All the delegates had to vow that they would teach only that which is in agreement to the Word of God. The Arminians were also present but not as delegates. They were the accused party. The Arminians had to defend their remonstrance and present the objections they had against the Heidelberg Catechism, which they refused to do. The Arminians did not want to be present at the synod as an accused party. They just wanted to discuss matters and then let every one go home again. As the Arminians kept on arguing about the procedures the moderator of the Synod, John Bogerman declared to them: “You started with lies and now again you have come with lies. You are dismissed, leave, leave.”


In this way the Arminians were expelled from the synodical meetings. Then the delegates could finally get down to study the official documents of the Arminians and to show from the Word of God why and how they were unbiblical. The outcome is what we now know as the Canons of Dort.

THE CANONS OF DORT

The word “canon” means a rule of doctrine. The Canons of Dort are the official church doctrine opposing the false teachings of Arminianism. The biblical teachings of the Canons of Dort can be summarized in five points. It is beneficial to know the contents of these “Five Points of Calvinism”. They convey to us the true biblical teaching concerning:

  1. Total depravity of man

  2. Unconditional election

  3. Limited atonement

  4. Irresistible grace

  5. Perseverance of the saints

The first letters of these points form the word “TULIP”. This word “tulip” is the acrostic commonly used to designate these five teachings of Calvinism.


What was at stake at the Synod of Dort: Nothing less than the salvation of man, the comfort of the Gospel, the joy and the assurance of faith and above all the honour of God. That is something the fathers at Dort clearly saw. That is why the Synod of Dort did not give in one inch to the ideas of Arminianism.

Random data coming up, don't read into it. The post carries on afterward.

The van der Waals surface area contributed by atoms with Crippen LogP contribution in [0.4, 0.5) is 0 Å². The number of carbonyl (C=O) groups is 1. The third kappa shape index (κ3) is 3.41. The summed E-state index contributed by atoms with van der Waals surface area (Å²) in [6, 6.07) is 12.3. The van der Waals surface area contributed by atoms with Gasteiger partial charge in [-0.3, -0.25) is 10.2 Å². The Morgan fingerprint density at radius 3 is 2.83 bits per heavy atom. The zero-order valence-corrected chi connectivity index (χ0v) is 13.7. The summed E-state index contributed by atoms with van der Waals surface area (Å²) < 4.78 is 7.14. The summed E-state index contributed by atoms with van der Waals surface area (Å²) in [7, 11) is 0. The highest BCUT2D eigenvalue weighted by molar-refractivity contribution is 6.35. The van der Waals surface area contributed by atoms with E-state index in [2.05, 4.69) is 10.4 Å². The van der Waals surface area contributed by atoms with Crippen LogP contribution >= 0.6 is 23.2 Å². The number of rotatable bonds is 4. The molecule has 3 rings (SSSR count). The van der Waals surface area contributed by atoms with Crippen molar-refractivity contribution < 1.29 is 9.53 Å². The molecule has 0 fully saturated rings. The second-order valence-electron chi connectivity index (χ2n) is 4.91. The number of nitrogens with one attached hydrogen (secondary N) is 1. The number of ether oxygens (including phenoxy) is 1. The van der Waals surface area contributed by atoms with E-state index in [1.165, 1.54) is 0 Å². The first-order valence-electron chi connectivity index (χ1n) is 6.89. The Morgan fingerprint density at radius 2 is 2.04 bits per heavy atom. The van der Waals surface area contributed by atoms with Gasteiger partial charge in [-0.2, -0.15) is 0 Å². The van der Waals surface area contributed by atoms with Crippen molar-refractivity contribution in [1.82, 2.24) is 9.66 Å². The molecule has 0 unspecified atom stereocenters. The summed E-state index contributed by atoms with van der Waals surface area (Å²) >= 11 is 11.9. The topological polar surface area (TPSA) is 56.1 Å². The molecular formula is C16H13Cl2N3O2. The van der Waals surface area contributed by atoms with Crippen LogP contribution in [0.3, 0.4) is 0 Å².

At the heart of this controversy was the doctrine of total depravity. This doctrine of the total depravity of man is still denied by Arminians and also by many liberal-minded churches. The Arminians view man as still able to cooperate with God. But the Canons see man as totally lost, cleaving to sin and unwilling to break with sin. Man is on his way to hell, yet there is salvation only through God. The Canons of Dort underline the full and total depravity of man and then open up a way of salvation in the one sided work of the Triune God.


For the Arminians, election is a horror but for the Reformed, election is a great comfort. The offer of salvation and life comes to all. What a comfort that a poor and lost sinner, who can do nothing, may be told that there is a God Who can save and Who is willing to save and that the sinner, who cannot save himself, does not have to save himself, for there is One Who works a full salvation!